Despite grand promises about amazing healthcare for all emanating from President Trump, the devil has, indeed, been in the details as the GOP has efforted to repeal and replace Obamacare. That’s why we’re here — lumbering toward the end of Trump’s first 100 days in office without the prime legislative accomplishment that he wanted (and probably needed) to anchor his claims that his honeymoon phase has been victorious.
In the first go-round, the Paul Ryan-led plan got pulled just prior to a vote in the House because the more conservative members of the GOP caucus wouldn’t support a plan that left key Obamacare provisions like subsidies (or, in this case, tax credits) and guaranteed Essential Benefits in place. But while the supposed death of Trump’s interest in continuing to try and reshape healthcare didn’t prove true, and while his olive branch to Democrats seemed more like a wooden dagger, it seems that the newest plan looks a lot like the old one … with a few key tweaks that seem like they’re targeted at flipping conservatives.
We should state, of course, that none of this is confirmed, but according to HuffPo, the new bill will:
Allow states to get waivers eliminating the so-called community rating provision ― the rule that prohibits insurers from charging higher premiums to people with pre-existing conditions. In order to obtain the waiver, states would have to participate in a federal high-risk pool or establish their own, and satisfy some other conditions.
In exchange for that conservative concession, the amendment would reinstate the Essential Health Benefits that were already taken out of the bill ― though, again, states could waive those provisions as well if they were able to show that doing so would lower premiums, increase the number of people insured, or “advance another benefit to the public interest in the state.”
Let’s assume that many deep red (or Republican-controlled) states will apply for these waivers since it has been those states that resisted the expansion of Medicaid that was made available through Obamacare. This could be a pretty significant chunk of the population that could be exposed to big premium increases or left to the hazards of relying on federal and state high-risk pools (that are often underfunded and sometimes limit enrollment, come with waiting lists, and impose lifetime caps) to offset those sky high costs. How sky high?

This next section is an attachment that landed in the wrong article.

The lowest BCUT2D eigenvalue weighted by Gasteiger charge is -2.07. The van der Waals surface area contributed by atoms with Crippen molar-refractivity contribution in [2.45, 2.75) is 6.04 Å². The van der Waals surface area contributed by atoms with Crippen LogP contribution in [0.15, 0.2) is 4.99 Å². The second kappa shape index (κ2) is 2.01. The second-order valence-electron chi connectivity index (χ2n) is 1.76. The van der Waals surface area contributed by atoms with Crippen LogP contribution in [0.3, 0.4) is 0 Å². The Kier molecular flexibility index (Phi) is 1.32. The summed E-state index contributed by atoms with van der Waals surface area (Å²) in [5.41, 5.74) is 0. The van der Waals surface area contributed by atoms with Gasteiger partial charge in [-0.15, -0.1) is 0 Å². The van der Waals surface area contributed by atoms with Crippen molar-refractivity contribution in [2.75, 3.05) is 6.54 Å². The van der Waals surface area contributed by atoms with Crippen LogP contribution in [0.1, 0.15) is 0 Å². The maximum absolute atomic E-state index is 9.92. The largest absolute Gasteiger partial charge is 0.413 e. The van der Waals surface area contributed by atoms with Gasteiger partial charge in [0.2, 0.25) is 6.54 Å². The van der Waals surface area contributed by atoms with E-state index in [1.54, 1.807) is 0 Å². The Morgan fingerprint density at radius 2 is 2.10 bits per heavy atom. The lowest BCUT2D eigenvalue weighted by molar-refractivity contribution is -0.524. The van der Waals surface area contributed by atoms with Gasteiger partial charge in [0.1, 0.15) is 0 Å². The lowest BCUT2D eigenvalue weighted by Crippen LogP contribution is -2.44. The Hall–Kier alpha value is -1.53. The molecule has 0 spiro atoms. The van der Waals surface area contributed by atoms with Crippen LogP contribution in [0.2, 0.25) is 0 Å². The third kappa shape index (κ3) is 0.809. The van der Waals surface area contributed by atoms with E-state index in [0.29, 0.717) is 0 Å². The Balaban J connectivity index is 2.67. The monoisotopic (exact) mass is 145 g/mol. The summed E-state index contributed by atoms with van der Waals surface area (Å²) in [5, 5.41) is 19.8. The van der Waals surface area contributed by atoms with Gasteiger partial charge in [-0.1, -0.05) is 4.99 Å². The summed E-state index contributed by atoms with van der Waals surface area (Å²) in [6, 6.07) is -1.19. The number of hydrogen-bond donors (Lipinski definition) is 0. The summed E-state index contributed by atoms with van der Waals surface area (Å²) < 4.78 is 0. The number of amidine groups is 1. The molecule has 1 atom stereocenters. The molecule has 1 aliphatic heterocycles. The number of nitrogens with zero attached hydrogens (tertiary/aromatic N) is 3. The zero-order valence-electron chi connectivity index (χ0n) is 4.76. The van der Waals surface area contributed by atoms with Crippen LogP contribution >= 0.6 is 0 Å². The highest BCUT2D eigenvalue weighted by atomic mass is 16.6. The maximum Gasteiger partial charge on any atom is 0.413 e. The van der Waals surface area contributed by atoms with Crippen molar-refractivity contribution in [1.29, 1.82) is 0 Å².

According to a study by the liberal-minded Center for American Progress , it could all depend on which disease you’re afflicted with and how severely insurance companies want to punish you for it.
That’s a breakout from the report which posits that, if freed to charge people more if they have pre-existing conditions (while, at the same time, being bound to still offer them coverage), insurers might tack on that middle number (surcharge in dollars) to cover the high cost of covering those patients. And if that happens, why bother having insurance?
On the business side, it’s easy to understand why the insurance companies might want to pawn off the cost of covering sick people on those sick people. And some will say that, if they do that instead of spreading those costs among everyone with insurance, these companies will be able to lower prices for anyone who isn’t already sick, but would there be any guarantee that insurance companies won’t just pocket those savings?
Keep in mind that this also assumes that there won’t be any limits imposed by states that opt out, which could be a big “if.” No politician is going to want to be tied to something that hands a cancer patient a $140,000 bill for a worthless insurance card. That could also be a massive headache where the high-risk pools are concerned since the government would be partially responsible for covering the cost of coverage. But it still illustrates a key concern that comes from high cost/no impact insurance and the so-called “skinny plans” that could become the norm if the Essential Benefits get stripped: what’s the point of having insurance if you don’t have insurance?
CNN basically asked Health and Human Services Secretary Tom Price that question in a segment on Wednesday night, and his answer was not inspiring. As CNN pointed out, if someone can’t pay their medical bills (whether it’s because they don’t have insurance or because their insurance is garbage), in the long run, those costs don’t get written off, they get spread around to everyone. This results in higher costs across the board and more people struggling to pay their medical costs.